Museum Collections - Mesoamerica - Olmec - Artifact #1

Hollow clay figure - Olmec

WHO: Olmec style

WHERE: Central Mexico

WHEN: Middle Preclassic Period, 1100 - 800 B.C.

WHAT: Hollow clay figures like this one are commonly referred to as "baby-faces" because of the plumpness of the limbs and the infant-like poses. They are quite distinctly Olmec in style and inspiration, but as a form were widespread in Mexico during the Preclassic Period. This particular example likely came from the early settlement of Tlapacoya, which was in the northern part of the Valley of Mexico. As with most seated "baby-faced" figures, this one is not wearing clothes. The plump arms and legs, small feet, and almond-shaped eyes are characteristic of the Olmec style.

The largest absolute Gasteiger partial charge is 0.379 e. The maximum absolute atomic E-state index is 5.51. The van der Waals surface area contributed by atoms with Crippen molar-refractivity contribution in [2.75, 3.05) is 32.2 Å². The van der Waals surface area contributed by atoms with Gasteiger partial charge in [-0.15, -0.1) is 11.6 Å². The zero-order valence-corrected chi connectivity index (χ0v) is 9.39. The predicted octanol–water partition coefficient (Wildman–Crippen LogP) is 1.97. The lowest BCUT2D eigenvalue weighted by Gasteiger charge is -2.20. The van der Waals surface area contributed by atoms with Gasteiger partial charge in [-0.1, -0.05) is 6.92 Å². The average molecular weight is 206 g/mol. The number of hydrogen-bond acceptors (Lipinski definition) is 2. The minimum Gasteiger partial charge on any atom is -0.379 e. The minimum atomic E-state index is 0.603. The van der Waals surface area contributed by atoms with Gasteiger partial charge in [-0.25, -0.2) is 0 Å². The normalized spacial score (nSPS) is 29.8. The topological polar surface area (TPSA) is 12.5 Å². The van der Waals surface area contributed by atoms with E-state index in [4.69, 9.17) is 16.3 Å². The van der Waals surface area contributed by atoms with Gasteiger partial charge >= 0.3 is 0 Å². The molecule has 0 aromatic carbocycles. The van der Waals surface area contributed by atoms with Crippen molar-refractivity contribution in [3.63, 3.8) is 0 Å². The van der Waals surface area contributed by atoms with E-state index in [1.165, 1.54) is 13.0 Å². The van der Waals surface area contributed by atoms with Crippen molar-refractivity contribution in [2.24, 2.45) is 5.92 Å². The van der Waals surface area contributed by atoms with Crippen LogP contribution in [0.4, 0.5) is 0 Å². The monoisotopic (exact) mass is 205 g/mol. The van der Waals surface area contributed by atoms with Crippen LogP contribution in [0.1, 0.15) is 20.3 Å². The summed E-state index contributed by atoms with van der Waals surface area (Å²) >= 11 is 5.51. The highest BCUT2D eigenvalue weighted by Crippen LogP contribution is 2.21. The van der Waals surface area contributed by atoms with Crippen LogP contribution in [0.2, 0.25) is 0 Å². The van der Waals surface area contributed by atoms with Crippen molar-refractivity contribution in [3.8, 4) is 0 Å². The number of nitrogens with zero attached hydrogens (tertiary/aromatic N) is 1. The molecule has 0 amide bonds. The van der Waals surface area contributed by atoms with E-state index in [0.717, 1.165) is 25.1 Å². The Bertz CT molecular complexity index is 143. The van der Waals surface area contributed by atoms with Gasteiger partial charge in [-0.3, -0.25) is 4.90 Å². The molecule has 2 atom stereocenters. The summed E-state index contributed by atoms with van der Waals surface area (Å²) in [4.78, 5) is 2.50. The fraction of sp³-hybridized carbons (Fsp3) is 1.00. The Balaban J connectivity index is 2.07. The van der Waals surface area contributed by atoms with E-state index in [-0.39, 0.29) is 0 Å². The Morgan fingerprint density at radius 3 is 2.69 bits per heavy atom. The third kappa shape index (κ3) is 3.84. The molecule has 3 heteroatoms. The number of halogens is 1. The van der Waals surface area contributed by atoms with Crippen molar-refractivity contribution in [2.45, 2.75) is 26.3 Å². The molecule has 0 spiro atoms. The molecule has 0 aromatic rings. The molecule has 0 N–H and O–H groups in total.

Height: 23.8cm

HOW: Coil-built and hand-modelled buff earthenware with traces of red pigment.

MUSEUM: Gardiner Museum of Ceramic Art. G83.1.11

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